... feminist, atheist, autistic academic and historic narrowboater ...
Likes snooker, beer, tea, rivets and solitude, and is strangely fascinated by the cinema organ.
And there might be something about railways.

Friday 13 August 2010

Old walrus and the Mucky Duck

The Great Trent Thrash (interrupted) Day 8
Stenson to Fradley

It was colder today, and wet, so I lit the stove. Oh what joy. Regular cups of tea, soup for lunch and a Frey Bentos pie and tinned potatoes for dinner! And throughout the afternoon as the kettle came to the boil, I emptied it into my little 1-gallon water can, and wrapped in up in my fleecy shirt and my crocheted
blanket, and there was lashings of hot water for washing up. Just as well, as I hadn't done any for three days. There even would have been some over for washing ourselves (ditto) but it wasn't needed, because we made it to Fradley, and showers!

All clean again, and full of hot food, we decided to stroll down to the Swan for a post prandial pint. This could be such a brilliant pub, with a great atmosphere - and it's certainly popular. But once again the quality of the beer let it down, and while there are many things that should be hot and wet, beer glasses are not among them. Only slightly daunted, we stayed for a while making mutually incomprehensible conversation with a couple from the Black Country over the sound of the evening's entertainment, a man whose guitar playing was better than his singing, and whose jokes were far worse than either.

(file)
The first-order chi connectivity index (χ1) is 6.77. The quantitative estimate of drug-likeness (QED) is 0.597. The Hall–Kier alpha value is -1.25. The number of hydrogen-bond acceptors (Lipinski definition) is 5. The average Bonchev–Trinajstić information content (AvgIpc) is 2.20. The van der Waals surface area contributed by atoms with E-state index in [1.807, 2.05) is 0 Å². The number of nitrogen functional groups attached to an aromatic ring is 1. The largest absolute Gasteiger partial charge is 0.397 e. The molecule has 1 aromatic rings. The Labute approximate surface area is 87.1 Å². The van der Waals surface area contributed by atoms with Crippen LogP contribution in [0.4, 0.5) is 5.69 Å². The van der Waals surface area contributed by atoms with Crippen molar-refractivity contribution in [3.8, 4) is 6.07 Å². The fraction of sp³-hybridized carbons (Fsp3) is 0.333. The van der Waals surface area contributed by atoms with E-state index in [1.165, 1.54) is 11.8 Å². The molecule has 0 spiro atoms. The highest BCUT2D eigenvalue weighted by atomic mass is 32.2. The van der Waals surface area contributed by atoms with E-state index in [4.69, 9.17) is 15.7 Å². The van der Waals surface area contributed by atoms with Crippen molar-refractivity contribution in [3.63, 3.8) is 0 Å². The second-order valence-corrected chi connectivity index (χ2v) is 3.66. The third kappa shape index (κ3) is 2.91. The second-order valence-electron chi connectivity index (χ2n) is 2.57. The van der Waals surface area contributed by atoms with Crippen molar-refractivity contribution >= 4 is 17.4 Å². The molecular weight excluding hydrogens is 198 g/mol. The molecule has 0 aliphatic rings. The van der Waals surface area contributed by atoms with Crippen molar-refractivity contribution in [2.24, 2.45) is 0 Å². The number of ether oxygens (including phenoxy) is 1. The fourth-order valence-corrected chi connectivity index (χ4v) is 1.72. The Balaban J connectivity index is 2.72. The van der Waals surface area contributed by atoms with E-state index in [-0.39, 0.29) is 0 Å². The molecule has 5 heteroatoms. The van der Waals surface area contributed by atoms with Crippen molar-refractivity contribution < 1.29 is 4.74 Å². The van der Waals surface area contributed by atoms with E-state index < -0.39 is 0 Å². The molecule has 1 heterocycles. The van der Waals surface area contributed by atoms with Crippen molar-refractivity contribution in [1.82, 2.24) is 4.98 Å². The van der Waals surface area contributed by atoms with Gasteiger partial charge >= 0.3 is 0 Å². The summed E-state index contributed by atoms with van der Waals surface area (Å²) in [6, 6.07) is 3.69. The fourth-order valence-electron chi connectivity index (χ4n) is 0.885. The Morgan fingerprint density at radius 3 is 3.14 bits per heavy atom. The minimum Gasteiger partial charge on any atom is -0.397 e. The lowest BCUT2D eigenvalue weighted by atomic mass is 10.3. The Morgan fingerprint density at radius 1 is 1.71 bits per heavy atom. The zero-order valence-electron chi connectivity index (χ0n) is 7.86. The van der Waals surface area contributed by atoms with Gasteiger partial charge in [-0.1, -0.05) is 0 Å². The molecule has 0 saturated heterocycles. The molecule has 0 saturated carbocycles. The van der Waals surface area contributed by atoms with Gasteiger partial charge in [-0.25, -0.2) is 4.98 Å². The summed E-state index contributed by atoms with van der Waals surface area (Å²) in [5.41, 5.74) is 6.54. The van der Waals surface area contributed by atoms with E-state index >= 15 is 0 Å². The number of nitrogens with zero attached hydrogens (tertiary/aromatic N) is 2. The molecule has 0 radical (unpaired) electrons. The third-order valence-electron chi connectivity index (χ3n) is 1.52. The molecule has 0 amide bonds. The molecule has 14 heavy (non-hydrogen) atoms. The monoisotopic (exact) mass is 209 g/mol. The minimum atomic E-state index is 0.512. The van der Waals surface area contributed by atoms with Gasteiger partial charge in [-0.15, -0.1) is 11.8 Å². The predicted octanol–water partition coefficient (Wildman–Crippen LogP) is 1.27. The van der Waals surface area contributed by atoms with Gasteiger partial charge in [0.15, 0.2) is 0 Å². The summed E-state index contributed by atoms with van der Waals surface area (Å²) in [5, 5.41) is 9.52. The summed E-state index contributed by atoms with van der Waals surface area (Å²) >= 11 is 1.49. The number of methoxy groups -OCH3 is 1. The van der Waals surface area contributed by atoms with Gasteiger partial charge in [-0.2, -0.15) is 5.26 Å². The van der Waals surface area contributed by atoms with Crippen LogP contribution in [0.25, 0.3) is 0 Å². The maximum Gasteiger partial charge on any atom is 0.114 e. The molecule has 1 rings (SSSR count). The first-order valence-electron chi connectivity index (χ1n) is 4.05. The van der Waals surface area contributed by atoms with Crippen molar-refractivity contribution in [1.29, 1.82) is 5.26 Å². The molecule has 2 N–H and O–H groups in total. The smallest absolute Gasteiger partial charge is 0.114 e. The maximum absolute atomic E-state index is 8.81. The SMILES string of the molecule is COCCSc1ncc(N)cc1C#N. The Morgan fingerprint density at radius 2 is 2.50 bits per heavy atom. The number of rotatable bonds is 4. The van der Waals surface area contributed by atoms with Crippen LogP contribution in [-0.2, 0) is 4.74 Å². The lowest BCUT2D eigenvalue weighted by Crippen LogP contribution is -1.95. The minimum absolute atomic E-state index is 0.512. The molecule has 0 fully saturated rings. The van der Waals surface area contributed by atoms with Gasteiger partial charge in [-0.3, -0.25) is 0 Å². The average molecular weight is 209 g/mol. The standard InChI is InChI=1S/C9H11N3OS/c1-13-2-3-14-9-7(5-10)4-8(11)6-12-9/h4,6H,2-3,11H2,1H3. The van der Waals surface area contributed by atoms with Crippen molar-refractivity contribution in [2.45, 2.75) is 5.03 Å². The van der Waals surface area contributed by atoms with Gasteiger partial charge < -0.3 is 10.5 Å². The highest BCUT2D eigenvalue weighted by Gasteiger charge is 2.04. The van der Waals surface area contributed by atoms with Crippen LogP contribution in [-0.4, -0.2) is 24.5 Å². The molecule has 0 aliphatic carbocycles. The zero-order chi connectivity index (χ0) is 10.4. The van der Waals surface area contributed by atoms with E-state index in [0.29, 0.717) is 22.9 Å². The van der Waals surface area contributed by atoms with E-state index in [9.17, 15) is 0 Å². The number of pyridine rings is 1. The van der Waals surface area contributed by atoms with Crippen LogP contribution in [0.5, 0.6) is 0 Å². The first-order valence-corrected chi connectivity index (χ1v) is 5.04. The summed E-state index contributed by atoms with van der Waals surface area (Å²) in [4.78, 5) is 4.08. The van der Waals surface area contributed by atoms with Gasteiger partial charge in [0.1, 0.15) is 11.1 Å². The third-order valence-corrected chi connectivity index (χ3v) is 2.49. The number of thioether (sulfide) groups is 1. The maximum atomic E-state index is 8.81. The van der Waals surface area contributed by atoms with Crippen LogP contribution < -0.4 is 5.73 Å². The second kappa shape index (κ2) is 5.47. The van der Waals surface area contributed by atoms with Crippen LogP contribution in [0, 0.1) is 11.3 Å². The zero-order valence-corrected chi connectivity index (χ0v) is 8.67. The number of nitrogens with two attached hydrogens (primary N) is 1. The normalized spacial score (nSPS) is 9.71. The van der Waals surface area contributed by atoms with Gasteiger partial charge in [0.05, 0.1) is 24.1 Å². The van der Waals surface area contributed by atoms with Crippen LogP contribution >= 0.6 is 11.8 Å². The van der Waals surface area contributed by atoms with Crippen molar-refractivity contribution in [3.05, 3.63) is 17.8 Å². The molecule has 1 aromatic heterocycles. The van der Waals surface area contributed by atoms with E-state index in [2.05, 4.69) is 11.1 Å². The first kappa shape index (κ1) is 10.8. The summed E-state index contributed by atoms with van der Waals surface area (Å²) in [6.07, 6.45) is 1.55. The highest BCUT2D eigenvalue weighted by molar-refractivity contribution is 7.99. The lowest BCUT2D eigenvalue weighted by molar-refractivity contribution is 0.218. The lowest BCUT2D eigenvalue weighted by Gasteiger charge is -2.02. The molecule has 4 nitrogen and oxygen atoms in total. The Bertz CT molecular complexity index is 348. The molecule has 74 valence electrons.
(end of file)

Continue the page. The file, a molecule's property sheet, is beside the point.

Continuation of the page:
Finally, here is a cautionary tale, which I shall tell because it vindicates a position I hold very strongly (that position being standing on the step inside the hatches). Approaching Alrewas lock from below, there's quite a strong current, and to try to get into position, I was reversing, when quite unexpectedly, the rudder hit something. The tiller was forced right round with such force that I had to let go of it. If I had been standing on the counter to the side of the tiller, as so many people do (or sitting on a 'safety' rail, or one of those ridiculous tractor seats), I would without a doubt have been knocked into the water and disappeared underneath the reversing boat. But because I was standing safely out of the way I suffered no ill effects other than a moment's worry that the rudder might have been damaged (it wasn't).

For a long time I have been much exercised by how correctly to pronounce Alrewas. Today we finally settled on Old Walrus.

1 comment:

  1. You are quite right to hold that position. It really worries me when I see people standing in the sweep of the tiller. There's no reason to, and as you say, it's so much safer to stand in front.